A system that uses paw prints and faeces offers scientists a fresh way to determine how many tigers are left in the wild, a study has suggested.
Scientists hope the new technique will provide a low-cost and reliable way to accurately assess big cat numbers.
Fewer than 3,500 tigers remain in the wild, with more than half found in India where the population is spread over more than 100,000 sq km of forest.
"Tigers are cryptic, nocturnal and occur at low densities so they are extremely difficult to monitor," said lead author Yadvendradev Jhala from the Wildlife Institute of India.
"Unless we know how many tigers are left in the wild, and whether their numbers are increasing or decreasing, we will not be able to conserve them," he added.
Current monitoring methods include using camera traps or looking for paw prints.
"In the absence of abundance information, conservation management decisions are often based on crude estimates, expert opinion or educated guesses - which may result in erroneous decisions that can be counterproductive," the India-based team observed.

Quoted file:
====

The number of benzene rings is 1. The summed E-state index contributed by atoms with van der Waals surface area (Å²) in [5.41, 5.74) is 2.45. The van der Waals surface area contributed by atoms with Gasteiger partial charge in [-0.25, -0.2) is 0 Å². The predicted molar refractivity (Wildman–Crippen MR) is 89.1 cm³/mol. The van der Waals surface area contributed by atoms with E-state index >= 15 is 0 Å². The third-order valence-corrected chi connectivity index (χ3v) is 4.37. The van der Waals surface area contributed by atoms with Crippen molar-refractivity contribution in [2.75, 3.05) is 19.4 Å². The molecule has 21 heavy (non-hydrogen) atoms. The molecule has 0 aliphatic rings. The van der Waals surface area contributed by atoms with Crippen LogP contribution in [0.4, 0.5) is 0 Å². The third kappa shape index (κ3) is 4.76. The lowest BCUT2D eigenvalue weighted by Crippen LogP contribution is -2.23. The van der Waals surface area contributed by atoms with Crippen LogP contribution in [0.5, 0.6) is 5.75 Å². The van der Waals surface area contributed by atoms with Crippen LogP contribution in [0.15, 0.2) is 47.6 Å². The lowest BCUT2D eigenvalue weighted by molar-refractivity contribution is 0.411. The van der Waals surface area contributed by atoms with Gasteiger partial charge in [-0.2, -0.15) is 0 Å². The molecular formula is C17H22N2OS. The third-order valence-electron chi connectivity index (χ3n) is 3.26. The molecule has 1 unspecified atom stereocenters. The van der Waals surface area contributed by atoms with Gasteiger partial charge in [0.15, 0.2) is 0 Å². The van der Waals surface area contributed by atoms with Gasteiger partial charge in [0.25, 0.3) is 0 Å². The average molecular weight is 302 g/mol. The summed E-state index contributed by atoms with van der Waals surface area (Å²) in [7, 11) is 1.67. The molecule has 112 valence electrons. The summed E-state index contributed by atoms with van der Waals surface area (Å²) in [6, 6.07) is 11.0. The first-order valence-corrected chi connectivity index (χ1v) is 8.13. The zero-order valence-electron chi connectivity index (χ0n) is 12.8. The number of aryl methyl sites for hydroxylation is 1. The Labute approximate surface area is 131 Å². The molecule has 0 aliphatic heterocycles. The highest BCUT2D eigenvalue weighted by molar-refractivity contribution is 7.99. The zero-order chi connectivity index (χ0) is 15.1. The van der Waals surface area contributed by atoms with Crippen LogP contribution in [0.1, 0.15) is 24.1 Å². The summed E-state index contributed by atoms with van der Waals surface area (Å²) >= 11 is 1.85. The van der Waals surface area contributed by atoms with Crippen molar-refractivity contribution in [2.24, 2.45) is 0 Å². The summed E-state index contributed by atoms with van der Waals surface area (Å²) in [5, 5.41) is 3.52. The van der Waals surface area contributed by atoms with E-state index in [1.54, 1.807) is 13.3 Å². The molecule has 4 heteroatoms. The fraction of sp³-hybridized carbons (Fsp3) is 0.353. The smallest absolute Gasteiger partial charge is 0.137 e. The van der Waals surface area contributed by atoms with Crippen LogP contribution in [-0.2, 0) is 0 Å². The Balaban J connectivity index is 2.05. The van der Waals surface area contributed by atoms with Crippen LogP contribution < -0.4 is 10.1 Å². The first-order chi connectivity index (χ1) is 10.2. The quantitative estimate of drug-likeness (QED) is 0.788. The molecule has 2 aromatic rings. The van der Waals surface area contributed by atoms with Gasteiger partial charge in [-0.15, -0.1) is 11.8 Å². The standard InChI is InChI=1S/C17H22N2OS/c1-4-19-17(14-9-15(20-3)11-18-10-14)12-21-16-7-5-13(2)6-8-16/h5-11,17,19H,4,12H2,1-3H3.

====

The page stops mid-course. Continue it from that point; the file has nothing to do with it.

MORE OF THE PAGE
While paw prints, otherwise known as pugmarks, allow individual tigers to be identified, scientists say they are not a reliable way to estimate a region's overall population.
Camera traps offer a much more accurate assessment of an area's tiger density, but the technique is expensive and labour intensive, resulting in its deployment being limited to places that have a relatively high number of the big cats.
"By showing that it is possible to accurately estimate tiger numbers from their paw prints and faeces, we have opened up a new way of cost-effectively keeping our finger on the pulse of the tiger population and gauging the success of conservation programmes," explained Dr Jhala.
"This approach could be applied to monitoring other endangered species across vast landscapes," he added.
Between 2006 and 2007, Dr Jhala and his team gathered samples from 18 tiger populations at 21 locations across central and northern India, recording the occurrence of pugmarks and faeces.
"Tiger faeces are the size of large beetroots and have a characteristic pungent, musky odour," he explained.
"Fresh tiger faeces are normally accompanied by urine sprays that smell like well-cooked basmati rice."
Tigers are solitary animals, and use the spray to mark their territory - hence the presence of scat offered an insight into the species density in the area.
When the team compared its findings with data from camera traps, the group found the new system provided similar results but for just 7% of the cost.
Writing in the British Ecology Society journal, the team concluded: "The approach and models... permit rapid and cost-effective assessments of abundance to monitor the status of tigers at landscape scales.
"This information is vital for conservation investment, habitat management, planning development projects, formulation of policy and for law enforcement."